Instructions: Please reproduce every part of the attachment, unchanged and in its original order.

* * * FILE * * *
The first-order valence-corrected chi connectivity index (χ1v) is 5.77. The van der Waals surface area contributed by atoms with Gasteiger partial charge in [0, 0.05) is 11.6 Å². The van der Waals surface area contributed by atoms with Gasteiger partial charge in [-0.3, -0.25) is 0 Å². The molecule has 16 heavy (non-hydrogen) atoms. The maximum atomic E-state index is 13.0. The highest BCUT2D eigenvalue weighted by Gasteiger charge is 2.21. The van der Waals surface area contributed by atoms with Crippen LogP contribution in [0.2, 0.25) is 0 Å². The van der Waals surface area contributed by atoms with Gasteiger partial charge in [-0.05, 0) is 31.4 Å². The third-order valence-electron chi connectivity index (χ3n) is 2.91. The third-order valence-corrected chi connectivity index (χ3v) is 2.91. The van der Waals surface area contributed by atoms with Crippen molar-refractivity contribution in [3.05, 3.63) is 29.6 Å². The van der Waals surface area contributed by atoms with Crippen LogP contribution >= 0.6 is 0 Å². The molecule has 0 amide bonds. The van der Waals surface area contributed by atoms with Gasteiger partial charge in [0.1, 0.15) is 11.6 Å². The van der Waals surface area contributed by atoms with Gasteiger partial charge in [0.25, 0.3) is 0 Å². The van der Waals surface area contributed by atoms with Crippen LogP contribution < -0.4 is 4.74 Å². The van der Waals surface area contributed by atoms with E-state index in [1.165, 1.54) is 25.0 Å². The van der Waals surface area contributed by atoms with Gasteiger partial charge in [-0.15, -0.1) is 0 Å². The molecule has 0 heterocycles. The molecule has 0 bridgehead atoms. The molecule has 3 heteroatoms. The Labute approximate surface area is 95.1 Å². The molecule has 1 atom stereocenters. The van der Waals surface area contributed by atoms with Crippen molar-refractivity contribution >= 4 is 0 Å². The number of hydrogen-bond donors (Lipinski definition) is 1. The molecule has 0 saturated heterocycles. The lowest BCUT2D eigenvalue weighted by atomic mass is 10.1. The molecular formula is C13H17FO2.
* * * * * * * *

The first-order valence-corrected chi connectivity index (χ1v) is 5.77. The van der Waals surface area contributed by atoms with Gasteiger partial charge in [0, 0.05) is 11.6 Å². The van der Waals surface area contributed by atoms with Gasteiger partial charge in [-0.3, -0.25) is 0 Å². The molecule has 16 heavy (non-hydrogen) atoms. The maximum atomic E-state index is 13.0. The highest BCUT2D eigenvalue weighted by Gasteiger charge is 2.21. The van der Waals surface area contributed by atoms with Crippen LogP contribution in [0.2, 0.25) is 0 Å². The van der Waals surface area contributed by atoms with Gasteiger partial charge in [-0.05, 0) is 31.4 Å². The third-order valence-electron chi connectivity index (χ3n) is 2.91. The third-order valence-corrected chi connectivity index (χ3v) is 2.91. The van der Waals surface area contributed by atoms with Crippen molar-refractivity contribution in [3.05, 3.63) is 29.6 Å². The van der Waals surface area contributed by atoms with Crippen LogP contribution >= 0.6 is 0 Å². The molecule has 0 amide bonds. The van der Waals surface area contributed by atoms with Gasteiger partial charge in [0.1, 0.15) is 11.6 Å². The van der Waals surface area contributed by atoms with Gasteiger partial charge in [0.25, 0.3) is 0 Å². The van der Waals surface area contributed by atoms with Crippen LogP contribution < -0.4 is 4.74 Å². The van der Waals surface area contributed by atoms with E-state index in [1.165, 1.54) is 25.0 Å². The van der Waals surface area contributed by atoms with Gasteiger partial charge in [-0.15, -0.1) is 0 Å². The molecule has 0 heterocycles. The molecule has 0 bridgehead atoms. The molecule has 3 heteroatoms. The Labute approximate surface area is 95.1 Å². The molecule has 1 atom stereocenters. The van der Waals surface area contributed by atoms with Crippen molar-refractivity contribution >= 4 is 0 Å². The number of hydrogen-bond donors (Lipinski definition) is 1. The molecule has 0 saturated heterocycles. The lowest BCUT2D eigenvalue weighted by atomic mass is 10.1. The molecular formula is C13H17FO2.